A tennis parent reflects on how many of the coping mechanisms and strategies that her young son deployed to grow as a player have proven to be equally effective in enterprise building.
Every entrepreneurial journey is different in its own way but unpredictability is a given in all of them. In our own quest to build an organically grown telemedicine company, we have experienced– and continue to experience regular ups and downs. And as we watch our son in his pursuit of success on the tennis circuit, we are struck by the similarities between these two journeys.
One point at a time
At work, we are often daunted by the long list of tasks to be completed. Then we think of the advice Adil’s coach consistently gives him: focus on each ball and take it one point at a time. And we attempt to do the same at work- training our sights on one task at a time and tackling it with focus and patience. Breaking a task down into smaller, more manageable pieces – one ball at a time, one point at a time – is an approach that works off the court as well.
In tennis, mishits and mistakes are common – the ball lands in the net or a needless double fault costs you the point. Champions have the ability to put that point behind them and move on to the next one. In many ways, enterprise building is like playing a long and grueling match. It calls for persistence as well as the ability to let go of things that are not working.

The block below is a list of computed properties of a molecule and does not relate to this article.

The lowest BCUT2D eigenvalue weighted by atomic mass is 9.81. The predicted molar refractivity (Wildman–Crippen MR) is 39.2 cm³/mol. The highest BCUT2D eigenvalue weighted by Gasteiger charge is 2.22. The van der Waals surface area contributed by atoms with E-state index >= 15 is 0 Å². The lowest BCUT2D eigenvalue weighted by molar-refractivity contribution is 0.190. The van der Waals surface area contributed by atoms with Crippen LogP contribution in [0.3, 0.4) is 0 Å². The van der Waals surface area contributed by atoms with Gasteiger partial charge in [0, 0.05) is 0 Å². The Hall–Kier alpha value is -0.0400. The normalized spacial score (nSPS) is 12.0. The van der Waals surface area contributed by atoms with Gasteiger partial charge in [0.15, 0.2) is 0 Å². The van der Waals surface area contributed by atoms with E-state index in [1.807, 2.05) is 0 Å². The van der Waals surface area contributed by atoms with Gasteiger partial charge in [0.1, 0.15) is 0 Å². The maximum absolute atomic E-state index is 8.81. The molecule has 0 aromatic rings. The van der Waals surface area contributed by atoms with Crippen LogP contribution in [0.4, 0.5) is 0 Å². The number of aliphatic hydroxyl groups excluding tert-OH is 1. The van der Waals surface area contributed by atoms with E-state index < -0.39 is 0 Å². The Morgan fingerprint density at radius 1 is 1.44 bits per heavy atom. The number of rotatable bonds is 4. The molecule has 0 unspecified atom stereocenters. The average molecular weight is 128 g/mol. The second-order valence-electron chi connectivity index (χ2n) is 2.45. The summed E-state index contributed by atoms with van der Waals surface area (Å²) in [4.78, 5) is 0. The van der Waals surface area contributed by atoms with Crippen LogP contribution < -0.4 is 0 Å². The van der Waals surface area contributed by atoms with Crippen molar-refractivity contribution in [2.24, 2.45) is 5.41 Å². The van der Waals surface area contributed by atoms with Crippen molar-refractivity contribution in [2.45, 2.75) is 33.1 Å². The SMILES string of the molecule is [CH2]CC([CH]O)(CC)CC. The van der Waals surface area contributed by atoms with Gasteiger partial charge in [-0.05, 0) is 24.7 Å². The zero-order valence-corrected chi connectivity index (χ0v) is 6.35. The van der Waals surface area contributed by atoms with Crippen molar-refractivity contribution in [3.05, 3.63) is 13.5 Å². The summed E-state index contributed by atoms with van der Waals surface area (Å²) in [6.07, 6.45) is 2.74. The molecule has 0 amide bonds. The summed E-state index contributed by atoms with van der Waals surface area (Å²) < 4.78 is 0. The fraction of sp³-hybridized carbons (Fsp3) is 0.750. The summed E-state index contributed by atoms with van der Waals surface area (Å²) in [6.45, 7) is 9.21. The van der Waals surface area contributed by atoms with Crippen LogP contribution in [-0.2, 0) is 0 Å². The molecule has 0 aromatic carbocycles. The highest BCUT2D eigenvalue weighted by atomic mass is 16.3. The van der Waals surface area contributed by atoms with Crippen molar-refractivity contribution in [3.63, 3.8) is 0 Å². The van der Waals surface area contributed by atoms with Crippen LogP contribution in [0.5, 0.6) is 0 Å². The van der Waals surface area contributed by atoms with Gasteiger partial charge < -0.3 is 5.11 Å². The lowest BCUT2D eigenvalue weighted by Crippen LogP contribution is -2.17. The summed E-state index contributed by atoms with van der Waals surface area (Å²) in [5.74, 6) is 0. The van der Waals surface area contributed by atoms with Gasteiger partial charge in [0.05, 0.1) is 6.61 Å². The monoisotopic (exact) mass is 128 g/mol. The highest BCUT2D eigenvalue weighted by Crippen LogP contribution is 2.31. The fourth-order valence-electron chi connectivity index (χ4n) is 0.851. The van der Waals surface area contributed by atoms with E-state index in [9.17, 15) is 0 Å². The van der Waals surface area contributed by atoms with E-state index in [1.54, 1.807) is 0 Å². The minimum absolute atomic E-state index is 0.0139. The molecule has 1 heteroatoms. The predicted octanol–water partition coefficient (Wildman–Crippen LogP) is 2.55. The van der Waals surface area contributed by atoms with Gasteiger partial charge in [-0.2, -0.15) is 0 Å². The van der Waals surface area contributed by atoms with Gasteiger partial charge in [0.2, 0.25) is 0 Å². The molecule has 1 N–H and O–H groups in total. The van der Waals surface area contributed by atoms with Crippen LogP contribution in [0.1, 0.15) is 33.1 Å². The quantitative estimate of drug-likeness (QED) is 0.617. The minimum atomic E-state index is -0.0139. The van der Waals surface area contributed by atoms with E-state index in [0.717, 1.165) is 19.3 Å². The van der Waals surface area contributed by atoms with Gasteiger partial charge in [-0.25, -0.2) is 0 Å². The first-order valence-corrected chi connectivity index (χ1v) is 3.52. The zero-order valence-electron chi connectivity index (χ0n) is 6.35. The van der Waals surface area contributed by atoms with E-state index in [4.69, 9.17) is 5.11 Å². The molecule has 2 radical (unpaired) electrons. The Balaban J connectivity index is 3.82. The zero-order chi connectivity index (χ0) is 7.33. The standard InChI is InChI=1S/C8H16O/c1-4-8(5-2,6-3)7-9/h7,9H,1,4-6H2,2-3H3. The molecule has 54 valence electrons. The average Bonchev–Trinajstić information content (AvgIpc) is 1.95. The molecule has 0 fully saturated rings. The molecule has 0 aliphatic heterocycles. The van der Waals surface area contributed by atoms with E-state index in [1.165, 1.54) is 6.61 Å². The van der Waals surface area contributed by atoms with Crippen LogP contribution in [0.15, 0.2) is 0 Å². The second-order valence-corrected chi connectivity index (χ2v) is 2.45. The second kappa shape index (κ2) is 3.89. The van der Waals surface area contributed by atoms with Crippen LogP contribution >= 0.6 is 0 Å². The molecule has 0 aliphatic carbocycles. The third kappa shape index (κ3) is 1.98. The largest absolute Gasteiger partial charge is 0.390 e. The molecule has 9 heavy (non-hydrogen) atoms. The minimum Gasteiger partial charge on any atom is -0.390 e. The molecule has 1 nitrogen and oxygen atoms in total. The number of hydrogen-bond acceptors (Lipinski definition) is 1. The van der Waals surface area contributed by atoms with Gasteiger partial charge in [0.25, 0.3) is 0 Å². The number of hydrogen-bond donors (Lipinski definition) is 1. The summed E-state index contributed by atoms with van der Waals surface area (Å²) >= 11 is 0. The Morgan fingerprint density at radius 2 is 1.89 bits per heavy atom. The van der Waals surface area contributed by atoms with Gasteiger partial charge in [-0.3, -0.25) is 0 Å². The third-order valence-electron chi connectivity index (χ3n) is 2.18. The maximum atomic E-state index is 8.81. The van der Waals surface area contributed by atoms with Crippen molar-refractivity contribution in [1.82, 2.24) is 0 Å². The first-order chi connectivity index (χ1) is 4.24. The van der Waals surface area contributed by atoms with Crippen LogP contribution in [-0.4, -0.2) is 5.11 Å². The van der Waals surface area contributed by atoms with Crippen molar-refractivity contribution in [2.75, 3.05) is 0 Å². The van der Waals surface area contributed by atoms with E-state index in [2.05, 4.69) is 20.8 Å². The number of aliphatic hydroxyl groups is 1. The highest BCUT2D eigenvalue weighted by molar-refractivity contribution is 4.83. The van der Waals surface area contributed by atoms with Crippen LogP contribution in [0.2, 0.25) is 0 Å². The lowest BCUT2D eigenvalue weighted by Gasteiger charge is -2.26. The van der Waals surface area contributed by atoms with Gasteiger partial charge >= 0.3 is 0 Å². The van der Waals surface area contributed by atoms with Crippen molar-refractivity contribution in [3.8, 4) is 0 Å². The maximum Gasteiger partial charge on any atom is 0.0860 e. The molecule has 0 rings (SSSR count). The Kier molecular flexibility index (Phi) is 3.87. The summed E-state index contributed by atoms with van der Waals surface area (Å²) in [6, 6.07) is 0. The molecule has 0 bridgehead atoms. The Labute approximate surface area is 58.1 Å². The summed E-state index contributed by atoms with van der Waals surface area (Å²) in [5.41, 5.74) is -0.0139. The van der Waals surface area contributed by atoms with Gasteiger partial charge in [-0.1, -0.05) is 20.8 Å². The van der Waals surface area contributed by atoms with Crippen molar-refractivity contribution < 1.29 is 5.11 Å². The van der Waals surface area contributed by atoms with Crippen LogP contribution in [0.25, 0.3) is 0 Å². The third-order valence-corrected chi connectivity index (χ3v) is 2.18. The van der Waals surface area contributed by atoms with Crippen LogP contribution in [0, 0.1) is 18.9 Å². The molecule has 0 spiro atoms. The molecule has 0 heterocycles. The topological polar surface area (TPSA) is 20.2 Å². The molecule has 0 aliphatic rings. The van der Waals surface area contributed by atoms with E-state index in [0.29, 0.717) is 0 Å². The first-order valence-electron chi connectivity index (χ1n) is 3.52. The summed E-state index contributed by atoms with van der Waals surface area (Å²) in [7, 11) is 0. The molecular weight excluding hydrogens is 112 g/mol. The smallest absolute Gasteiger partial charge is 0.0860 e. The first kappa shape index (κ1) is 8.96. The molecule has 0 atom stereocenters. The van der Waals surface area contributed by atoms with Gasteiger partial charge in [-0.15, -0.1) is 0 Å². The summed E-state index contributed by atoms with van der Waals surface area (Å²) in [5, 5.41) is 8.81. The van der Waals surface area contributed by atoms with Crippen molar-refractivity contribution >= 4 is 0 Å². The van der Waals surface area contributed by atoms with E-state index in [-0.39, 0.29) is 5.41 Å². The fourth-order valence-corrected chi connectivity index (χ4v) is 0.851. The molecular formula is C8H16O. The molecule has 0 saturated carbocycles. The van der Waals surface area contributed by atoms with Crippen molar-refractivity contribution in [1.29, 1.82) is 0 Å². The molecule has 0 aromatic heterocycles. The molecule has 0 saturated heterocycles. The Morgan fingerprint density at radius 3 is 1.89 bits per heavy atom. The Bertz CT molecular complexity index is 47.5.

Learning from failure
In 2012, Adil was India’s #1 Under 12 player. A year later, in 2013, he could not win a match. What worked for him in one age category was just not working at the next level. He took a two-month break to work on mental toughness exercises and fitness training. This hiatus helped to break the early exit jinx that he had been dealing with earlier. When we have experienced a similar rough patch in our business – a spate of client exits, for example, – we have temporarily suspended our client acquisition efforts and gone back to the drawing board to work on our weaknesses. This strategy has helped us resurface with better offerings and service levels. Using setbacks as a route to improvement is as critical in business as it is on the sporting field. What worked yesterday may not work today and it is important for a company to constantly innovate and make changes that yield better outcomes and happier customers.
New turf; new tactics
At the beginning of 2016, Adil was India’s No. 1 player in the Under 16 category. He won the road to the Junior French Open and took the Indian Junior Davis cup team to the world group final. He was on a high, and a hero in India. Then, he came to Europe to play a series of summer tournaments and suffered a string of losses. Unused to playing on clay and somewhat intimidated by his bigger European counterparts, he was clearly out of his comfort zone. It took long hours of practice on European clay and a few morale-boosting wins to restore his confidence. A company may be up against a similar uphill slog in a new market where none of the old tried and tested strategies work. In the face of ongoing losses and lows, quitting can seem like the best option. But those who push through this phase will find their perseverance and hard work rewarded.